Yesterday, Agile Tortoise introduced Drafts 4.3 This new version introduces new features as well as a significant redesign. It is the redesign that makes all the difference.

Open the app and you are presented with a new empty note ready for quick capture of what you would like to type. For context, you are viewing a note in Drafts’ text editor on the startup screen. Since the app’s speciality is plain text with or without Markdown syntax, it is a sparse editor that focuses on the text you type. And since the design of Drafts 4 feels right at home on iOS 8, I have no trouble making my way around the app and getting things done.

Yeah, I say getting things done because I think it’s true. Drafts helps you accomplish things with your notes. Stop typing notes that you later forget about and collect in an app you have no intention of archiving. Make some good use of the notes. If you think this is a good idea, that you should add value to what you write, then Drafts is really the way to go.

Can’t I do these tricks with a combination of other apps that are already on my iPhone? You should ask this question. Yes, you can do all of these note-sharing tricks with other apps. What you don’t understand yet is that Drafts is one app that does everything you might want to do with a note. You don’t need to have multiple note apps to perform different tasks. If you need more than one, then you don’t need all of them handy (like, say, on the home screen). Tuck them away in a bin somewhere on your springboard, and keep Drafts available on the home screen to quickly manage all the notes that go to different apps.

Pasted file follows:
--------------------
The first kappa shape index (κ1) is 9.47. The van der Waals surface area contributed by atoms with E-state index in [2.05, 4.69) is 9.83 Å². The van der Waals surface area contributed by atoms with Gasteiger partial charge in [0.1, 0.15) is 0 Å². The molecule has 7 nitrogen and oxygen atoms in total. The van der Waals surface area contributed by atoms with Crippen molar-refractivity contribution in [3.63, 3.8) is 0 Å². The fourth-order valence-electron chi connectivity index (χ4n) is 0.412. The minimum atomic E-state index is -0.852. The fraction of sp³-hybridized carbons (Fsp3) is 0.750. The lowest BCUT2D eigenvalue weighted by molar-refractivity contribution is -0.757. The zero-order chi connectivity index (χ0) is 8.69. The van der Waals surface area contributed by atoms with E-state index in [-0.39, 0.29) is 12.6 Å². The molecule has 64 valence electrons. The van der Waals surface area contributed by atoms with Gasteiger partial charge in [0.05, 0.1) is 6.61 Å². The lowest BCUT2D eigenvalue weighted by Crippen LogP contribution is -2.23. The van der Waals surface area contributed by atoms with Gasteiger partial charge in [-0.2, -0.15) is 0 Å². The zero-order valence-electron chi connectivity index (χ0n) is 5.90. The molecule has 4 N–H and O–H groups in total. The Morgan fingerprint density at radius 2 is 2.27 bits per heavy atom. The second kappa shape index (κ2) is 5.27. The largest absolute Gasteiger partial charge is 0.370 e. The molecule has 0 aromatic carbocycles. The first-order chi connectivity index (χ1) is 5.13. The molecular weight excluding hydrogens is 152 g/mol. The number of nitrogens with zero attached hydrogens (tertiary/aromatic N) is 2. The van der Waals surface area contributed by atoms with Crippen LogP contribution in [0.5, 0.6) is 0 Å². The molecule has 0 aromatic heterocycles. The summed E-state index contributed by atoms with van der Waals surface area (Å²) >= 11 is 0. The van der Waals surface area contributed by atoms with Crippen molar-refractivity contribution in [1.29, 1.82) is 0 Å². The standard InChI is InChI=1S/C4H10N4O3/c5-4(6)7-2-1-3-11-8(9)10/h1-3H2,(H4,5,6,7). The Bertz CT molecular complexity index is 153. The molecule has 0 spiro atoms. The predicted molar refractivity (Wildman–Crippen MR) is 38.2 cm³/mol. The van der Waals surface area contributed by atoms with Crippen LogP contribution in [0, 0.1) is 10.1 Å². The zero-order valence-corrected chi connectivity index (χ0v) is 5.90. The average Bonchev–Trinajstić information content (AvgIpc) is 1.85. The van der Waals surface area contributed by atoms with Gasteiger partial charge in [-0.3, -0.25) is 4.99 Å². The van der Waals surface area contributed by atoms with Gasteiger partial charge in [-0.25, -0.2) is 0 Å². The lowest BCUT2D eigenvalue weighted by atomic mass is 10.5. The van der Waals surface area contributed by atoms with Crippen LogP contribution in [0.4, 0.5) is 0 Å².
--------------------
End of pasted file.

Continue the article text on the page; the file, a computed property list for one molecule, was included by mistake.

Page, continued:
For example, if you were to type out something in Evernote, you would have to find Evernote on your phone. Then, wait for Evernote to sync your account and data. Then, choose what sort of note you want (text, audio recording, photo…). Then, choose a notebook. Then, type the note. Then, tap Save. This all takes time, and before you know it, you experience fatigue writing that note that’s very similar to the monotony of writing an email message. It taxes the bandwidth of your mind. You’re spending some of the limited amount of brain cognition you have available today figuring out the format and organization of your Evernoted note.

But if you had processed this note in Drafts, it would undoubtedly take noticeably less time and brainpower. Open Drafts. Then, type your note. Then, look at where you can send the note. Choose Evernote. Boom.